Atlantic.Net Blog

Containers Cloud Computing

A cloud computing container is a wrapped, lightweight runtime environment that enables applications and their dependencies to operate uniformly across multiple public clouds. Containers virtualize everything an application requires to execute, such as system tools, libraries, and configuration, all into a single container image.

Unlike traditional virtualization, a container image shares the host operating system (kernel). This helps to ensure high performance and efficient resource utilization for cloud-native applications.

Containerized applications can be traced back to the 1980s when the chroot system was created for UNIX; chroot worked in virtual isolation in an isolated environment, just like containers in cloud computing. The term containers became mainstream with the release of Docker in 2013.

Docker utilized existing Linux kernel features like namespaces and cgroups to provide lightweight operating system-level virtualization. It was easy to use and has significant performance benefits over virtual machines.

Join us as we learn more about container workloads and discover how containers power the serverless cloud revolution.

Container Technology vs. Virtual Machines

The main distinction between virtual machines and containers is their architectural design and resource utilization. VMs are fully self-contained units within the physical hardware of a host. In contrast, containers share certain central resources while maintaining separate environments within physical hosts.

Understanding VMs

A virtual machine utilizes software and the host server hardware to establish an abstraction layer between the host’s physical resources and the underlying OS (virtual operating system). The host’s CPU, memory, storage, and other components are partitioned into isolated virtual environments, allowing its complete operating system and applications.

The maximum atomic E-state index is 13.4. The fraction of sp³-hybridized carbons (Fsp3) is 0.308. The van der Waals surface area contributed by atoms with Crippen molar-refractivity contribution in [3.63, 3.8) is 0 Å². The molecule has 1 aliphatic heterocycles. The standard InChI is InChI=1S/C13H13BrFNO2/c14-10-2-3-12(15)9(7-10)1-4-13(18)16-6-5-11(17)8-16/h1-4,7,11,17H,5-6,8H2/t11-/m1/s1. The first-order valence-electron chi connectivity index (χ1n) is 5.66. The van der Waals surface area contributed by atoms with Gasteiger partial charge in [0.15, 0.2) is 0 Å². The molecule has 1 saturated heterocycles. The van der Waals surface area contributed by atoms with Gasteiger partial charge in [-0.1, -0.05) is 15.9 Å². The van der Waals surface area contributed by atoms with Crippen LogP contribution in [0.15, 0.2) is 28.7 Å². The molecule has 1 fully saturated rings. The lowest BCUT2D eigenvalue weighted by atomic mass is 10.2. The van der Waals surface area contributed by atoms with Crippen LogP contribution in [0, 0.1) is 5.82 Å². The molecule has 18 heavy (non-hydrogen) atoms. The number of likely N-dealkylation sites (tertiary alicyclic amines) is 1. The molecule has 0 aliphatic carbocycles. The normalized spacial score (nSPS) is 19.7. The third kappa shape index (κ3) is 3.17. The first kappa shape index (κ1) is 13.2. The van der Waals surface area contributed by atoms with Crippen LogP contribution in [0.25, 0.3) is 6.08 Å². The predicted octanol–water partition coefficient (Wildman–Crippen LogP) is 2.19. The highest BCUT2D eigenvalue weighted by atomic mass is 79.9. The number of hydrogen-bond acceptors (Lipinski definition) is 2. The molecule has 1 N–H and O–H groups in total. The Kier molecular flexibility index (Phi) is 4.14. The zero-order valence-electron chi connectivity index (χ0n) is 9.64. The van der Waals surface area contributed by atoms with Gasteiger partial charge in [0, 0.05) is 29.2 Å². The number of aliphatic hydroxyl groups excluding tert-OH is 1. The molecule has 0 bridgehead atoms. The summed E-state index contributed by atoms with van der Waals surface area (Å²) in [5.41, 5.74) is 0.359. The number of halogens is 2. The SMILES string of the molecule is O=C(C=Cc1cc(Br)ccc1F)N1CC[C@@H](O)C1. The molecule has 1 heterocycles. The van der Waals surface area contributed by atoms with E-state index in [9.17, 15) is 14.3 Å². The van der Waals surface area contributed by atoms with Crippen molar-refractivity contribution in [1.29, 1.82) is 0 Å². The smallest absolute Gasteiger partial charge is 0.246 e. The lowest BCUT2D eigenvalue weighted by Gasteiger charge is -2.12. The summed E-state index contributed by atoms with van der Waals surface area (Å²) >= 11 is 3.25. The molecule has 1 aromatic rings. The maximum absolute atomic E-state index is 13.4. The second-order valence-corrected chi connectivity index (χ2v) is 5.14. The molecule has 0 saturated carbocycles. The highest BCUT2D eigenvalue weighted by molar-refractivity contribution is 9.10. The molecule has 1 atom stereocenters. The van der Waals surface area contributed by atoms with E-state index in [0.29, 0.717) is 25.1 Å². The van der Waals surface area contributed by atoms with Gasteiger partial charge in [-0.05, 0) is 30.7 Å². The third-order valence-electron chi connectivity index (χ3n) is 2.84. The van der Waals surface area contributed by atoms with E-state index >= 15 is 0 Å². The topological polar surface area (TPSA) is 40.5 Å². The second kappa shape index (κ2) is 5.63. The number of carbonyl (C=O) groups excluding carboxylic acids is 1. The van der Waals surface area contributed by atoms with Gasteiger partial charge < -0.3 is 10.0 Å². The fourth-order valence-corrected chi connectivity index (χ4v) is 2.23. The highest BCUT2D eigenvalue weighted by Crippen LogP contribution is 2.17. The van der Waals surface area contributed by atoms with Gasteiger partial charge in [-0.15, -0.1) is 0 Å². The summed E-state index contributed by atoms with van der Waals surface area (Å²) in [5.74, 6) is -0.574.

VMs provide a heightened level of isolation and security. With each VM running its own operating system, vulnerabilities or system failures in other guest OS have no impact on other VMs. Furthermore, unlike containers, VMs offer the flexibility to run various operating systems, making them valuable for applications requiring different OS environments.

Understanding Containers

Containers, and virtual machine containers, however, also provide an isolated environment for applications to run, but they are more lightweight and efficient. Unlike VMs, containers share the host system’s underlying OS kernel and do not require a complete OS within each instance. Containerized applications house the application and its dependencies (OS or load libraries, binaries), translating to lesser resources and quicker start times.

Containers have a clear advantage in terms of performance. They impose less overhead because they don’t require a full OS to function. As a result, they boast faster startup times and enhanced portability, thanks to their smaller size.

Managing VM Operating System and Containers

In terms of management, VMs traditionally require management of each container engine and virtual environment. Modern hypervisors and virtualization management tools have eased this, but it can still be a significant task. However, orchestrators like Kubernetes offer a highly automated, flexible, and efficient container management system.

If an application requires running on a different platform or needs high isolation and security, VMs may be a better option. If efficiency, portability, and performance are key drivers for your business, especially if you follow DevOps practices and CI/CD pipelines, containers have the edge.

How Cloud Containers Work And Their Benefits